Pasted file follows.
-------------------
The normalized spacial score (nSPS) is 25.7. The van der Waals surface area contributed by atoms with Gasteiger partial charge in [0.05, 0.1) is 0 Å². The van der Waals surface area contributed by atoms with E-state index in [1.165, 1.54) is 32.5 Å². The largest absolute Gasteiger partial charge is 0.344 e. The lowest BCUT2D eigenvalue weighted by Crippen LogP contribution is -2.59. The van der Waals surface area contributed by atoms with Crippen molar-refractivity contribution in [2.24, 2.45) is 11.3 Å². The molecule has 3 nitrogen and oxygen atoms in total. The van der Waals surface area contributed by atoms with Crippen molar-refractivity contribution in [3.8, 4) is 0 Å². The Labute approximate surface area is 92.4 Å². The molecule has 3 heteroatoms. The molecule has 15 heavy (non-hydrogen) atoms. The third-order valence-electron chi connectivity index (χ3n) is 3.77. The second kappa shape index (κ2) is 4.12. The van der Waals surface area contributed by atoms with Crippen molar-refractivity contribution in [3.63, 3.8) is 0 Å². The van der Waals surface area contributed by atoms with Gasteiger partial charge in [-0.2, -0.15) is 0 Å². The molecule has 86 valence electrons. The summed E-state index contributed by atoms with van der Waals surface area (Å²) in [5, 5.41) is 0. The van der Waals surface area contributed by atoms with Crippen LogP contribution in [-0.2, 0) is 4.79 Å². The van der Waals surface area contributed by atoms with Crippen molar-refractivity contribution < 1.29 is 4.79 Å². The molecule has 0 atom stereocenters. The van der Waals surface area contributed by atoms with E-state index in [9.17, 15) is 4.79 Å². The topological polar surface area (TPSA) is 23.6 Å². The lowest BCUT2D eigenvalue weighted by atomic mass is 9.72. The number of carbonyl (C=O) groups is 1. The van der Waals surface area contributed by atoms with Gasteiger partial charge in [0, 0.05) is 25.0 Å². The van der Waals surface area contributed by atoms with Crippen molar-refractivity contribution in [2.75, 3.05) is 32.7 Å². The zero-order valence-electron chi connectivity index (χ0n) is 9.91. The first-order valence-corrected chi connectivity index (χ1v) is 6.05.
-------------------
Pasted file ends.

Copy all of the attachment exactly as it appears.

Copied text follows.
The normalized spacial score (nSPS) is 25.7. The van der Waals surface area contributed by atoms with Gasteiger partial charge in [0.05, 0.1) is 0 Å². The van der Waals surface area contributed by atoms with E-state index in [1.165, 1.54) is 32.5 Å². The largest absolute Gasteiger partial charge is 0.344 e. The lowest BCUT2D eigenvalue weighted by Crippen LogP contribution is -2.59. The van der Waals surface area contributed by atoms with Crippen molar-refractivity contribution in [2.24, 2.45) is 11.3 Å². The molecule has 3 nitrogen and oxygen atoms in total. The van der Waals surface area contributed by atoms with Crippen molar-refractivity contribution in [3.8, 4) is 0 Å². The Labute approximate surface area is 92.4 Å². The molecule has 3 heteroatoms. The molecule has 15 heavy (non-hydrogen) atoms. The third-order valence-electron chi connectivity index (χ3n) is 3.77. The second kappa shape index (κ2) is 4.12. The van der Waals surface area contributed by atoms with Crippen molar-refractivity contribution in [3.63, 3.8) is 0 Å². The van der Waals surface area contributed by atoms with Gasteiger partial charge in [-0.2, -0.15) is 0 Å². The molecule has 86 valence electrons. The summed E-state index contributed by atoms with van der Waals surface area (Å²) in [5, 5.41) is 0. The van der Waals surface area contributed by atoms with Crippen LogP contribution in [-0.2, 0) is 4.79 Å². The van der Waals surface area contributed by atoms with Crippen molar-refractivity contribution < 1.29 is 4.79 Å². The molecule has 0 atom stereocenters. The van der Waals surface area contributed by atoms with E-state index in [9.17, 15) is 4.79 Å². The topological polar surface area (TPSA) is 23.6 Å². The lowest BCUT2D eigenvalue weighted by atomic mass is 9.72. The number of carbonyl (C=O) groups is 1. The van der Waals surface area contributed by atoms with Gasteiger partial charge in [0, 0.05) is 25.0 Å². The van der Waals surface area contributed by atoms with Crippen molar-refractivity contribution in [2.75, 3.05) is 32.7 Å². The zero-order valence-electron chi connectivity index (χ0n) is 9.91. The first-order valence-corrected chi connectivity index (χ1v) is 6.05.